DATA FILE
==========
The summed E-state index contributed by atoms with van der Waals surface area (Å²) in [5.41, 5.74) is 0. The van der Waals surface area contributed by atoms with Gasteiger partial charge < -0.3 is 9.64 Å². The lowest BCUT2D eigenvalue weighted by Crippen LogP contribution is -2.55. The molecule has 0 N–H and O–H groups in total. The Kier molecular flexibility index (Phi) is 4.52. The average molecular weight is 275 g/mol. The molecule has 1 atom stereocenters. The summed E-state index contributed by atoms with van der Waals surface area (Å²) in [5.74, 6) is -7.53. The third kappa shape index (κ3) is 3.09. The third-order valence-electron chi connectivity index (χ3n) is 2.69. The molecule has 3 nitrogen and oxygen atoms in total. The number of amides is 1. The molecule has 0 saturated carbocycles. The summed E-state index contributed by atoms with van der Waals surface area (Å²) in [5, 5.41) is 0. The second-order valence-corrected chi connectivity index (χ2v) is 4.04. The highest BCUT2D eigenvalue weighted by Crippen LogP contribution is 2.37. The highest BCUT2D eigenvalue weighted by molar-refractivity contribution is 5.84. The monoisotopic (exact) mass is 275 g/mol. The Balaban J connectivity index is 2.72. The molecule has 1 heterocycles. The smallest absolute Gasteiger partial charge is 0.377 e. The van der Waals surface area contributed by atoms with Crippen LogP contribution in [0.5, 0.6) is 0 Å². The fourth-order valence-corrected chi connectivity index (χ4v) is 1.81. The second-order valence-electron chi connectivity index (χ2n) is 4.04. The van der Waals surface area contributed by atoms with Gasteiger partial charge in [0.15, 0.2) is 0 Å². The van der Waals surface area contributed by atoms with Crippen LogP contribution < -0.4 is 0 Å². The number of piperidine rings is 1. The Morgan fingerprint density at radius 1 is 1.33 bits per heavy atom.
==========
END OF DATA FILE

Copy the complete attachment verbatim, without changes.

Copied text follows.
The summed E-state index contributed by atoms with van der Waals surface area (Å²) in [5.41, 5.74) is 0. The van der Waals surface area contributed by atoms with Gasteiger partial charge < -0.3 is 9.64 Å². The lowest BCUT2D eigenvalue weighted by Crippen LogP contribution is -2.55. The molecule has 0 N–H and O–H groups in total. The Kier molecular flexibility index (Phi) is 4.52. The average molecular weight is 275 g/mol. The molecule has 1 atom stereocenters. The summed E-state index contributed by atoms with van der Waals surface area (Å²) in [5.74, 6) is -7.53. The third kappa shape index (κ3) is 3.09. The third-order valence-electron chi connectivity index (χ3n) is 2.69. The molecule has 3 nitrogen and oxygen atoms in total. The number of amides is 1. The molecule has 0 saturated carbocycles. The summed E-state index contributed by atoms with van der Waals surface area (Å²) in [5, 5.41) is 0. The second-order valence-corrected chi connectivity index (χ2v) is 4.04. The highest BCUT2D eigenvalue weighted by Crippen LogP contribution is 2.37. The highest BCUT2D eigenvalue weighted by molar-refractivity contribution is 5.84. The monoisotopic (exact) mass is 275 g/mol. The Balaban J connectivity index is 2.72. The molecule has 1 heterocycles. The smallest absolute Gasteiger partial charge is 0.377 e. The van der Waals surface area contributed by atoms with Crippen LogP contribution in [0.5, 0.6) is 0 Å². The fourth-order valence-corrected chi connectivity index (χ4v) is 1.81. The second-order valence-electron chi connectivity index (χ2n) is 4.04. The van der Waals surface area contributed by atoms with Gasteiger partial charge in [0.15, 0.2) is 0 Å². The van der Waals surface area contributed by atoms with Crippen LogP contribution < -0.4 is 0 Å². The number of piperidine rings is 1. The Morgan fingerprint density at radius 1 is 1.33 bits per heavy atom.